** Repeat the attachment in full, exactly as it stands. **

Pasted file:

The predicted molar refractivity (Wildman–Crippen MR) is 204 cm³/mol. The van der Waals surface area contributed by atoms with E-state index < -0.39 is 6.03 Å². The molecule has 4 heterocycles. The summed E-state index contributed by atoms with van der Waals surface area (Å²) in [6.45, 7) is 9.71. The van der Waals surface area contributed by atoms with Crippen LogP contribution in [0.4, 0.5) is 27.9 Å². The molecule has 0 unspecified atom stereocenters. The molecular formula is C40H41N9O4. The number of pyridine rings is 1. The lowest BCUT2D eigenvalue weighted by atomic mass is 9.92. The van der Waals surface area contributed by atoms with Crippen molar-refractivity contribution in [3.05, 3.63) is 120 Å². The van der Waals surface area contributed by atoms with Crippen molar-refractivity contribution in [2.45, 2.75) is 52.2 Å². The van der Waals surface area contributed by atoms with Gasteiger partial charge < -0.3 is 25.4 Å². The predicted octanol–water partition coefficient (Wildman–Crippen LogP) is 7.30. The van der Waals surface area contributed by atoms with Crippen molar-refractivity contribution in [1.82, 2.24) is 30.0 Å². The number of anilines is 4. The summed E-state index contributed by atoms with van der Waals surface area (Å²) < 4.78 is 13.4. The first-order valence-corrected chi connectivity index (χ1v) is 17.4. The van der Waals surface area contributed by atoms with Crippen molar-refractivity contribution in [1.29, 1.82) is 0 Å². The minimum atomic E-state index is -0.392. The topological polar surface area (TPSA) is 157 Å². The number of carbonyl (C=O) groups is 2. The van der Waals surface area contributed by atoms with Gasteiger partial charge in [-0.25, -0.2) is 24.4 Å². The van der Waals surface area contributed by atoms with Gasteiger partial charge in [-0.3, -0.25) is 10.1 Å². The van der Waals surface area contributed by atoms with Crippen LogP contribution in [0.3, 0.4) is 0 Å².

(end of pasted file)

The predicted molar refractivity (Wildman–Crippen MR) is 204 cm³/mol. The van der Waals surface area contributed by atoms with E-state index < -0.39 is 6.03 Å². The molecule has 4 heterocycles. The summed E-state index contributed by atoms with van der Waals surface area (Å²) in [6.45, 7) is 9.71. The van der Waals surface area contributed by atoms with Crippen LogP contribution in [0.4, 0.5) is 27.9 Å². The molecule has 0 unspecified atom stereocenters. The molecular formula is C40H41N9O4. The number of pyridine rings is 1. The lowest BCUT2D eigenvalue weighted by atomic mass is 9.92. The van der Waals surface area contributed by atoms with Crippen molar-refractivity contribution in [3.05, 3.63) is 120 Å². The van der Waals surface area contributed by atoms with Crippen molar-refractivity contribution in [2.45, 2.75) is 52.2 Å². The van der Waals surface area contributed by atoms with Gasteiger partial charge < -0.3 is 25.4 Å². The predicted octanol–water partition coefficient (Wildman–Crippen LogP) is 7.30. The van der Waals surface area contributed by atoms with Crippen molar-refractivity contribution in [1.82, 2.24) is 30.0 Å². The number of anilines is 4. The summed E-state index contributed by atoms with van der Waals surface area (Å²) < 4.78 is 13.4. The first-order valence-corrected chi connectivity index (χ1v) is 17.4. The van der Waals surface area contributed by atoms with Crippen molar-refractivity contribution in [1.29, 1.82) is 0 Å². The minimum atomic E-state index is -0.392. The topological polar surface area (TPSA) is 157 Å². The number of carbonyl (C=O) groups is 2. The van der Waals surface area contributed by atoms with Gasteiger partial charge in [-0.25, -0.2) is 24.4 Å². The van der Waals surface area contributed by atoms with Gasteiger partial charge in [-0.3, -0.25) is 10.1 Å². The van der Waals surface area contributed by atoms with Crippen LogP contribution in [0.3, 0.4) is 0 Å².